In The Constant Gardener, Le Carré offers a compelling account of a man on the run, chased by his "own" side (Intelligence and the Foreign Office) as well as by the bad guys (thugs working for a pharmaceutical company). He presents a characteristically unflattering portrait of the machinations of bureaucracy and bureaucrats. As well as following Justin, we get a glimpse inside the mind of his timeserving and lecherous colleague Sandy. He is an example of not overt evil — the thugs and the corporate executives who send them remain in the background — but of those who allow evil to happen by averting their eyes and by following orders rather than their conscience.

The Constant Gardener revolves around a drug, a diplomat, and a murder. Dypraxa is a new cure for tuberculosis, developed by a Swiss pharmaceutical company that is testing it unscrupulously, and at great human cost, among Kenyan villagers and slum-dwellers in preparation for its debut in the U.S. and other developed nations. Tessa Quayle, a diplomatic wife, attorney and idealist, discovers the corruption and malevolence at the heart of this scheme, only to get her throat cut in the bush north of Nairobi when she threatens to expose the sordid mess. The novel unfolds as Tessa's husband follows her path into the darker recesses of corporate greed, Foreign Office duplicity, and medical science in the service of profit.

''Tuberculosis is megabucks,'' Le Carré writes,” Any day now the richest nations will be facing a tubercular pandemic, and Dypraxa will become the multibillion-dollar earner that all good shareholders dream of.''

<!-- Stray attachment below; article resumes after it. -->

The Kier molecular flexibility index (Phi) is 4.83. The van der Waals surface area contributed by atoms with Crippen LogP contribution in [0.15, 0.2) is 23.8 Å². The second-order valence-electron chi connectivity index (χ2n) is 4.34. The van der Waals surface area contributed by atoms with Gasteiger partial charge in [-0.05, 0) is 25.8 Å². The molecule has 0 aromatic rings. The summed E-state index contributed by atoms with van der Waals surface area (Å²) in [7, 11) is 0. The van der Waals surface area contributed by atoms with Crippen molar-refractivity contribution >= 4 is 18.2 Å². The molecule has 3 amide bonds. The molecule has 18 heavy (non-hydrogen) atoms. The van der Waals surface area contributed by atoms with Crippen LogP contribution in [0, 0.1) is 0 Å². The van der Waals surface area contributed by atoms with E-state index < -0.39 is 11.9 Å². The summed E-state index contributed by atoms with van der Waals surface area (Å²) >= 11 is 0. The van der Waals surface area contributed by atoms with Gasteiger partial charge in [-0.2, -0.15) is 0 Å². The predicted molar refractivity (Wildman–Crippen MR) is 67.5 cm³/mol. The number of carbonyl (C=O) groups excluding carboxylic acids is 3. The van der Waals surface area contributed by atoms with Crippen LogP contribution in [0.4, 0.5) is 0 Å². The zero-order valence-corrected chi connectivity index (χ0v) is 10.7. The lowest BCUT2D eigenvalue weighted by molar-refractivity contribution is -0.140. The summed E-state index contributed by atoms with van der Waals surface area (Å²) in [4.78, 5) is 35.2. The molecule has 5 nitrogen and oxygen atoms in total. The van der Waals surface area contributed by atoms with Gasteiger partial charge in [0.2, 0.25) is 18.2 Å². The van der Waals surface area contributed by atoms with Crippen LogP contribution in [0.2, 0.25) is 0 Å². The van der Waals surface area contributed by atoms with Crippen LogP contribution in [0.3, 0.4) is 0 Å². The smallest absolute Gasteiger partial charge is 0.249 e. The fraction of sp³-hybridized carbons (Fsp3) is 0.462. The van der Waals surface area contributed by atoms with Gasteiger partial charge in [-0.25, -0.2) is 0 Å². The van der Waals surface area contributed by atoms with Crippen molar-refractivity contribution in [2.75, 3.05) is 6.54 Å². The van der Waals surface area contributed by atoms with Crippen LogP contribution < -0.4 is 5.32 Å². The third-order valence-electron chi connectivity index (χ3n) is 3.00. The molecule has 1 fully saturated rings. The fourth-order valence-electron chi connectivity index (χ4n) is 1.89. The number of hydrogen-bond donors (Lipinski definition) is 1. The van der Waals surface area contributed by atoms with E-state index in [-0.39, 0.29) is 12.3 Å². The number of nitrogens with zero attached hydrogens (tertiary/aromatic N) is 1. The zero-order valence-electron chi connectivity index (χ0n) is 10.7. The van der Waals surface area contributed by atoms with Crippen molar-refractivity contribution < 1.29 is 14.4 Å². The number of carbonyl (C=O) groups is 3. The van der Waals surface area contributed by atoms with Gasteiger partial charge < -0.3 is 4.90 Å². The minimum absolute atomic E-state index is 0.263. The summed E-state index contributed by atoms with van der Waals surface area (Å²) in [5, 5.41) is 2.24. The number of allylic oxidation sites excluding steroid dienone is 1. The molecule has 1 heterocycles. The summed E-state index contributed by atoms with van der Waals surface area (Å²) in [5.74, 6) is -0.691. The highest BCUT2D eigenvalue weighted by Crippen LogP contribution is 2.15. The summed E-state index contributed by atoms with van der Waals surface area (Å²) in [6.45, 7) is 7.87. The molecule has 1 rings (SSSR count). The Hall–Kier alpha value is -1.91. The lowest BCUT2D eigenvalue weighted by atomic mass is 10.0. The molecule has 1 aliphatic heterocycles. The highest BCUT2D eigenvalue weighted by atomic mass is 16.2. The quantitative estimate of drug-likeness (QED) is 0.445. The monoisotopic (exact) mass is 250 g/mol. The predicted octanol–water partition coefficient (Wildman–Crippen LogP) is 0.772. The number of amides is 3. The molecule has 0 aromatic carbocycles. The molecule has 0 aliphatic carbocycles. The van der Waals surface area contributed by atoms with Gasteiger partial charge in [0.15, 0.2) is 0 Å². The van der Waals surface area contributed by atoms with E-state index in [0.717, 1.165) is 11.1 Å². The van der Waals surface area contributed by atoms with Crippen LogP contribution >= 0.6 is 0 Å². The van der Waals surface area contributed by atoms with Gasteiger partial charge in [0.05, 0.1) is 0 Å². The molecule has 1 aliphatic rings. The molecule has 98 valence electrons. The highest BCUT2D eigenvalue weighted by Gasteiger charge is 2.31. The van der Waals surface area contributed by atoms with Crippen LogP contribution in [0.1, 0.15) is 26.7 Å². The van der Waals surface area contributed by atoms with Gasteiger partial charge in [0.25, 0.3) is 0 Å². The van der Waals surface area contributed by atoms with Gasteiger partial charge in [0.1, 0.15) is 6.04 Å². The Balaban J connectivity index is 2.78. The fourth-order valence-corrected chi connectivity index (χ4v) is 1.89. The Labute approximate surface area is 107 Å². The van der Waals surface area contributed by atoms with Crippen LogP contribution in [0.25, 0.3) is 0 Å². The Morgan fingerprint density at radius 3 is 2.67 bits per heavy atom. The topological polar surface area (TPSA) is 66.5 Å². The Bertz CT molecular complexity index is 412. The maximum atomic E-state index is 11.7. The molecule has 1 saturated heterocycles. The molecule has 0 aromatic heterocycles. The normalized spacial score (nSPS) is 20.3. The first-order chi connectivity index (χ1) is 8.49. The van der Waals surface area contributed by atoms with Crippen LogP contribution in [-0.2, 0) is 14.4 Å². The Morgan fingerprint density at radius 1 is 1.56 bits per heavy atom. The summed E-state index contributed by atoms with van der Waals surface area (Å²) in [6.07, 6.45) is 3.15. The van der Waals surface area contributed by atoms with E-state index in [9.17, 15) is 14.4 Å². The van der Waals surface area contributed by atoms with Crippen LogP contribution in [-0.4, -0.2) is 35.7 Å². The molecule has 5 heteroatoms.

Beneath the politics, we find the variance between individuals and their institutional identities that runs through more or less all of Le Carré's novels. Justin Quayle, diplomat and suddenly a widower, is the constant gardener referred to in Le Carré's title: He is complacent in his dedication to the ethos of the British Foreign Office. Justin chucks out his Etonian manners in order to pursue his late wife's cause, joining Le Carré’s renegades in revolt against their circumstances. The Constant Gardener is about the human capacity for transformation. Through Justin, the political themes are elevated to questions of loyalty, integrity, and personal sovereignty in a world that rewards betrayal, venality, and the abdication of moral responsibility.

The Constant Gardener is set in Kenya and traces the extraordinary events within a close-knit British community living in Nairobi, working for Her Majesty's Government and for aid agencies. One gets to see some of the city of Nairobi and its outlying countryside, as well as the machinations of the Kenyan government and media. The politics of the country alone and in relation to the UK, is very much part of the story too. However, the book's focus is its characters. The story unfolds through sharp, clear characterization and strong dialogues.